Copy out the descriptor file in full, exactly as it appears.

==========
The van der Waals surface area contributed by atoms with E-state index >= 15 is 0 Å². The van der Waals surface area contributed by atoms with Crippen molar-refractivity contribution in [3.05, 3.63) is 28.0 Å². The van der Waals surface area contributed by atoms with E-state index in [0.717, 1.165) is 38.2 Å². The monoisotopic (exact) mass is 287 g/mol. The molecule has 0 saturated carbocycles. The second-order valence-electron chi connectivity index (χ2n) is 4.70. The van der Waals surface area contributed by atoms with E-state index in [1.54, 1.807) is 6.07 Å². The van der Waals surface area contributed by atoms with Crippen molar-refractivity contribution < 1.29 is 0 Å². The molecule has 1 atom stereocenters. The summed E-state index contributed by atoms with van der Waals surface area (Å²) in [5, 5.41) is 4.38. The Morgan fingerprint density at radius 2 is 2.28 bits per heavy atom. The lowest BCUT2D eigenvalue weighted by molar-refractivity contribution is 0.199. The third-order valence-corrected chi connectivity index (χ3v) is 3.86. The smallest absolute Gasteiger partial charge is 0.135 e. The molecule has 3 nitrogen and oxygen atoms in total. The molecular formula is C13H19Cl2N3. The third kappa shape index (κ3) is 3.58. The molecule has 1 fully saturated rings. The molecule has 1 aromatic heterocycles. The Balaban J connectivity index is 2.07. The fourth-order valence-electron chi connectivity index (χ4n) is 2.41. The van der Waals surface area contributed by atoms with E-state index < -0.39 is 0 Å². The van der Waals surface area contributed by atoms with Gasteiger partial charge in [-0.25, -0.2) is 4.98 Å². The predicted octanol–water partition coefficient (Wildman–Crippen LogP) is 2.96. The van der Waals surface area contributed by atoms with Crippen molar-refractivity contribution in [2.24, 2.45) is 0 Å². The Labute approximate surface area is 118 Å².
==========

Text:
The van der Waals surface area contributed by atoms with E-state index >= 15 is 0 Å². The van der Waals surface area contributed by atoms with Crippen molar-refractivity contribution in [3.05, 3.63) is 28.0 Å². The van der Waals surface area contributed by atoms with E-state index in [0.717, 1.165) is 38.2 Å². The monoisotopic (exact) mass is 287 g/mol. The molecule has 0 saturated carbocycles. The second-order valence-electron chi connectivity index (χ2n) is 4.70. The van der Waals surface area contributed by atoms with E-state index in [1.54, 1.807) is 6.07 Å². The van der Waals surface area contributed by atoms with Crippen molar-refractivity contribution < 1.29 is 0 Å². The molecule has 1 atom stereocenters. The summed E-state index contributed by atoms with van der Waals surface area (Å²) in [5, 5.41) is 4.38. The Morgan fingerprint density at radius 2 is 2.28 bits per heavy atom. The lowest BCUT2D eigenvalue weighted by molar-refractivity contribution is 0.199. The third-order valence-corrected chi connectivity index (χ3v) is 3.86. The smallest absolute Gasteiger partial charge is 0.135 e. The molecule has 3 nitrogen and oxygen atoms in total. The molecular formula is C13H19Cl2N3. The third kappa shape index (κ3) is 3.58. The molecule has 1 fully saturated rings. The molecule has 1 aromatic heterocycles. The Balaban J connectivity index is 2.07. The fourth-order valence-electron chi connectivity index (χ4n) is 2.41. The van der Waals surface area contributed by atoms with E-state index < -0.39 is 0 Å². The van der Waals surface area contributed by atoms with Gasteiger partial charge in [-0.25, -0.2) is 4.98 Å². The predicted octanol–water partition coefficient (Wildman–Crippen LogP) is 2.96. The van der Waals surface area contributed by atoms with Crippen molar-refractivity contribution in [2.24, 2.45) is 0 Å². The Labute approximate surface area is 118 Å².